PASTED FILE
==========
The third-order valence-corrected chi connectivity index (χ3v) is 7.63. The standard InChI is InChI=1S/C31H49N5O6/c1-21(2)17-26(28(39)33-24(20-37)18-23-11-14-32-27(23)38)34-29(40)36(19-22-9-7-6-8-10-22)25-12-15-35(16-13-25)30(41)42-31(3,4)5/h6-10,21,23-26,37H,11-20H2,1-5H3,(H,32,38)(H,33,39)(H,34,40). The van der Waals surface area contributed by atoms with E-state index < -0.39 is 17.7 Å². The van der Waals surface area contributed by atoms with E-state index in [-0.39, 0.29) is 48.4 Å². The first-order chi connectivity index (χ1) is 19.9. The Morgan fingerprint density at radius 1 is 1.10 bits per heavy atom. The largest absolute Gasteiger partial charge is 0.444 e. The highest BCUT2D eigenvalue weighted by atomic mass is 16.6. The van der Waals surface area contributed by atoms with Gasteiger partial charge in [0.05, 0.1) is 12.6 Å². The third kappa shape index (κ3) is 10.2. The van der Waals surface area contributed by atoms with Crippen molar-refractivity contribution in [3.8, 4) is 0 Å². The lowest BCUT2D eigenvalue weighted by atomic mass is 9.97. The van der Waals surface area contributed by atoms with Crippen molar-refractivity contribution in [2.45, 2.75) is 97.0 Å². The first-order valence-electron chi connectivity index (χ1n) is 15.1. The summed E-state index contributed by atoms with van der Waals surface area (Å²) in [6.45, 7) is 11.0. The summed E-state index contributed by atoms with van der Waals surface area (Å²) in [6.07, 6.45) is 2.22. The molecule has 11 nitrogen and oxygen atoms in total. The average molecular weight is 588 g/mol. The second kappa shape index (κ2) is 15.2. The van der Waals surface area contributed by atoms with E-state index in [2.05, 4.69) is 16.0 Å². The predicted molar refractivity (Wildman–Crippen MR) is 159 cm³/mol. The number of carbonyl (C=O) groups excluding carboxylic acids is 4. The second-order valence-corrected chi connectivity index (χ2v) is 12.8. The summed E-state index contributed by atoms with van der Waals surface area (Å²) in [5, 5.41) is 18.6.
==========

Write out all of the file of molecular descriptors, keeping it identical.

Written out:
The third-order valence-corrected chi connectivity index (χ3v) is 7.63. The standard InChI is InChI=1S/C31H49N5O6/c1-21(2)17-26(28(39)33-24(20-37)18-23-11-14-32-27(23)38)34-29(40)36(19-22-9-7-6-8-10-22)25-12-15-35(16-13-25)30(41)42-31(3,4)5/h6-10,21,23-26,37H,11-20H2,1-5H3,(H,32,38)(H,33,39)(H,34,40). The van der Waals surface area contributed by atoms with E-state index < -0.39 is 17.7 Å². The van der Waals surface area contributed by atoms with E-state index in [-0.39, 0.29) is 48.4 Å². The first-order chi connectivity index (χ1) is 19.9. The Morgan fingerprint density at radius 1 is 1.10 bits per heavy atom. The largest absolute Gasteiger partial charge is 0.444 e. The highest BCUT2D eigenvalue weighted by atomic mass is 16.6. The van der Waals surface area contributed by atoms with Gasteiger partial charge in [0.05, 0.1) is 12.6 Å². The third kappa shape index (κ3) is 10.2. The van der Waals surface area contributed by atoms with Crippen molar-refractivity contribution in [3.8, 4) is 0 Å². The lowest BCUT2D eigenvalue weighted by atomic mass is 9.97. The van der Waals surface area contributed by atoms with Crippen molar-refractivity contribution in [2.45, 2.75) is 97.0 Å². The first-order valence-electron chi connectivity index (χ1n) is 15.1. The summed E-state index contributed by atoms with van der Waals surface area (Å²) in [6.45, 7) is 11.0. The summed E-state index contributed by atoms with van der Waals surface area (Å²) in [6.07, 6.45) is 2.22. The molecule has 11 nitrogen and oxygen atoms in total. The average molecular weight is 588 g/mol. The second kappa shape index (κ2) is 15.2. The van der Waals surface area contributed by atoms with E-state index in [2.05, 4.69) is 16.0 Å². The predicted molar refractivity (Wildman–Crippen MR) is 159 cm³/mol. The number of carbonyl (C=O) groups excluding carboxylic acids is 4. The second-order valence-corrected chi connectivity index (χ2v) is 12.8. The summed E-state index contributed by atoms with van der Waals surface area (Å²) in [5, 5.41) is 18.6.